Bob Geldof has agreed to work with the Tories on a world poverty group being set up by David Cameron, the Conservative leader.
Mr Cameron has appointed Peter Lilley, a former Cabinet minister, to head the commission. His co-operation with Mr Geldof, who has warmly praised Tony Blair's initiatives at the G8 for Africa, will be seen as a further attempt to steer the Tories towards "caring Conservatism".
Senior Tories emphasised that Mr Geldof was acting in a non-party role. "There is no question of Sir Bob joining the Conservatives," said a Tory source. "While remaining entirely non-partisan, Bob will work with the group to bring his influence to bear in order to help us go in the direction that he and we both want."
Mr Cameron said: "This summer, millions of British people took part in the Make Poverty History campaign. A new generation of concerned citizens want prosperity for themselves and progress for the poor - whether living on the other side of the street or the other side of the world. Modern, compassionate Conservatism means responding to their demands."
He added: "I believe that Conservatives have a vital contribution to make to the debate about globalisation and global poverty.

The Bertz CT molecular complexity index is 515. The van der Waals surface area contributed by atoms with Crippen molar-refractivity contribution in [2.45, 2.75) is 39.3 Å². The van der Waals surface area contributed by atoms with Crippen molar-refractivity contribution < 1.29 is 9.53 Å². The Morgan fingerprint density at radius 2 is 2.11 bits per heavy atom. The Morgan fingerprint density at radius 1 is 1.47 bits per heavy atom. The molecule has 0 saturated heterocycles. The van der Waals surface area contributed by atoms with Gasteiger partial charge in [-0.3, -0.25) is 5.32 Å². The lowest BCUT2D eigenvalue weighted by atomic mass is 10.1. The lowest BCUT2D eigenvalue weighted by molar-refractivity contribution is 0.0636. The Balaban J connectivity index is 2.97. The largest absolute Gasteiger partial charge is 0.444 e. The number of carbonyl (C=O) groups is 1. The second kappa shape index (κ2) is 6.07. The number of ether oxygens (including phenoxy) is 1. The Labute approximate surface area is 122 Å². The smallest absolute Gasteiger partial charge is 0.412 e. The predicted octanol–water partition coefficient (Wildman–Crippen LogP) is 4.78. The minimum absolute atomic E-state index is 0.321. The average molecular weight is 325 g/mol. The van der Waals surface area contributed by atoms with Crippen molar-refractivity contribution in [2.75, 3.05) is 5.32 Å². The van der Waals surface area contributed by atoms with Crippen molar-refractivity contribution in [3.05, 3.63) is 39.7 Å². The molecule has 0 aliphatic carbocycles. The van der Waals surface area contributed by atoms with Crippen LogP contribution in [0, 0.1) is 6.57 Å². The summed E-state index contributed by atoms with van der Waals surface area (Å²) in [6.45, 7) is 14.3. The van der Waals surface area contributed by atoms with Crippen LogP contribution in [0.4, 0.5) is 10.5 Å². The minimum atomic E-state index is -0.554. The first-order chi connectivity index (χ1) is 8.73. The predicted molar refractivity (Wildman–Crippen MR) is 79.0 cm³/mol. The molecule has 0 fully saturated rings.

"I hope our policy group will develop ideas to enable the economic empowerment of the poorest people - for example through property rights... to promote economic development and wealth creation. I'm delighted Sir Bob Geldof... has agreed to work in consultation with the group."
The former Tory leader, Iain Duncan Smith, warned Mr Cameron yesterday not to be "obsessed" by Tony Blair. He said the priority was to "put the squeeze" on the Liberal Democrats. That meant coming up with policies to benefit people who might never vote Tory, said the MP heading the Tories' social justice commission.
"We have to show we understand that a party that governs has to have a strong message for people who may never vote for it," he said. "Family breakdown, addiction, crime, pensioners who can't go on the street. That is our battleground." That must take precedence over trying to force Mr Blair out of office, he told BBC Radio.Reuse content